Monday, January 20, 2014

Irises In My Dreams

By J. Griffin Crump

For hybridizers, winter is a time of reflection and anticipation, thinking about progress made toward hybridizing goals, reviewing crosses made and looking forward to as yet unseen blooms come spring.  Making their debut this spring will be many irises planted as seeds in 2011 and 2012.  Here are some of these crosses along with what I hope to see when they first flower come spring.

2011:    Sdlg 952Z1 X Sdlg 082R15:  A Black Amoena?



Beginning hybridizers are often counseled to "cross the best with the best", and that's good advice.  Sometimes, however, other considerations prevail.  952Z1 is more than 15 years old and its flower form is "just" modern, but its bold yellow draws garden visitors over to it time and again.  It has excellent branching and unusually heavy substance.  082R15, on the other hand, is a recent development.  It, too, draws the visitors.  Despite its handsome appearance, however, it's not really a good iris because of the delicacy of its petals and the rangy stalks.  So, why make the cross?  With 952Z1 as the pod parent, I'm hoping that its strong traits will prevail in some of the seedlings.  Long-range target:  A black amoena.  Shorter range:  A yellow/black bi-color.

2012:  Sdlg 05I1 (since introduced as "Lezghinka") X Sdlg 01S2:
Broad, Velvety Falls 



01S2 is gorgeous, in my not-so-humble opinion, but it and its near-twin, 01S3, inherited the short stature of their pod parent, "Aura Light", and their very large flowers work against symmetry, so they won't be introduced.  However, by crossing them with "Lezghinka" as the pod parent--which is very tall and well-branched-- I hope to get the best features of both, including broad, velvety mahogany-red falls.

2012:  "Minneola" X Sdlg 082Y1: REDDER!



082Y1 has both pink and strong velvet parentage in its background.  I'm hoping the anthocyanin, when mixed with "Minneola's" brilliant orange, will advance to a redder offspring.  (Or it could look like a mud blossom . . .)

2011:  Wearing Rubies X Sdlg 072N6:  Reblooming Rich Velvety Reds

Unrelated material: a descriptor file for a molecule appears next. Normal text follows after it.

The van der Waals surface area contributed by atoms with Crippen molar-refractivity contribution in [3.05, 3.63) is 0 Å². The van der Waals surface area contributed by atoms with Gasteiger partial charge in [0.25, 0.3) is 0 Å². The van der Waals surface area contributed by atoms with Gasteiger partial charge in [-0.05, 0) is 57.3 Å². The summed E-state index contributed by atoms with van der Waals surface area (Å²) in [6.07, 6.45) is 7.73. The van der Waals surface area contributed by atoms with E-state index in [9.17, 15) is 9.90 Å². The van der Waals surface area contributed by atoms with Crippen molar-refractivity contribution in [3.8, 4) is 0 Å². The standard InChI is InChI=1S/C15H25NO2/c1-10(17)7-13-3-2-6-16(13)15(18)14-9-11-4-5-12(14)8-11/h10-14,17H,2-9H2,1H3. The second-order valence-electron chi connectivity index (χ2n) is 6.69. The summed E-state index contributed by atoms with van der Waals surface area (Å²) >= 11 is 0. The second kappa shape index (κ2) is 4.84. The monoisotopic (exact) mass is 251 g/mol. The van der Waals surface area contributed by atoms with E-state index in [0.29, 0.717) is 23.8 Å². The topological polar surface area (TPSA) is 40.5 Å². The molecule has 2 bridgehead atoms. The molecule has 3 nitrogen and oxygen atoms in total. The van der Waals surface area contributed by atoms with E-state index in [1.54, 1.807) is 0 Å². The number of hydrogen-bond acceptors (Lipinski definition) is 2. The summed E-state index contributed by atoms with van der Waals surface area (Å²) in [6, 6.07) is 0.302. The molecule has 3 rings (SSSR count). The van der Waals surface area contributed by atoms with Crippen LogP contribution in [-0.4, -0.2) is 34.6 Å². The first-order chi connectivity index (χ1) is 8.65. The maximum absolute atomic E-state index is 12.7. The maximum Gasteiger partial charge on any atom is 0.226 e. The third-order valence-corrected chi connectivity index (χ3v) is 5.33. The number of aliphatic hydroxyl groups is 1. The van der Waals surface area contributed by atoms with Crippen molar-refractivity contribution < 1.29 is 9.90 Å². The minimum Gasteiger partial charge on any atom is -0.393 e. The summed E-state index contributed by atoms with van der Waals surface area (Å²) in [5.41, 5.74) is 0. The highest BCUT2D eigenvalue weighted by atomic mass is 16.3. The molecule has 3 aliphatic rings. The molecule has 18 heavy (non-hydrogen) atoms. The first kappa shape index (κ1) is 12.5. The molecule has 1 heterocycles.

"Wearing Rubies"


Sdlg 072N6 resulted from a cross of "Wearing Rubies" X Sdlg 01J4, which stemmed from "Romantic Evening", "Champagne Elegance" and "Lady Friend".  072N6 reblooms.  So, this is a back-cross, looking to see if I can get more rebloomers with rich reds and velvets.

2011:  Sdlg 052M1 (since introduced as "Csardas Princess") X Sdlg 07U8 (since introduced as "Poise Aplenty"):  Blend of forms

"Csardas Princess"

"Poise Aplenty"

I'm satisfied with "Csardas Princess" as the sturdy, well-branched upright flower that she is, but couldn't help wondering what might happen if I crossed that pretty thing with "Poise Aplenty", which produces 10-12 buds on slender S-curved stems.  Unfortunately, the germination rate in 2012 was miserable, but we'll see what the survivors look like, hopefully, this year.

Sdlg 082L13 X Sdlg 01S3:  SURPRISE!



I confess I have no rationale for this cross except to say that I couldn't resist it!

 2011:  "Faerie Court" X 05R2 (since introduced as "Bright Sprite"): Intermediate Luminosity

"Faerie Court"

"Bright Sprite" (05R2)

"Faerie Court" is one of my earliest registered irises, and I've never known quite what to do with it.  The question always in my mind was what could it be matched with that wouldn't overpower that delicate pearly lustre in its falls. Finally, I think I've found the right candidate in "Bright Sprite".  "Bright Sprite" has two doses of "Lumalite" in it, which I think may possibly even enhance "Faerie Court's" hues. "Bright Sprite" is a standard dwarf, whereas "Faerie Court" is a slender, mid-sized tall bearded.  I'd be delighted to get a good-looking intermediate as a result.

So, these are a few ventures whose outcomes I'm looking forward to (apologies to Winston Churchill).  I hope to share the results in a future posting. 

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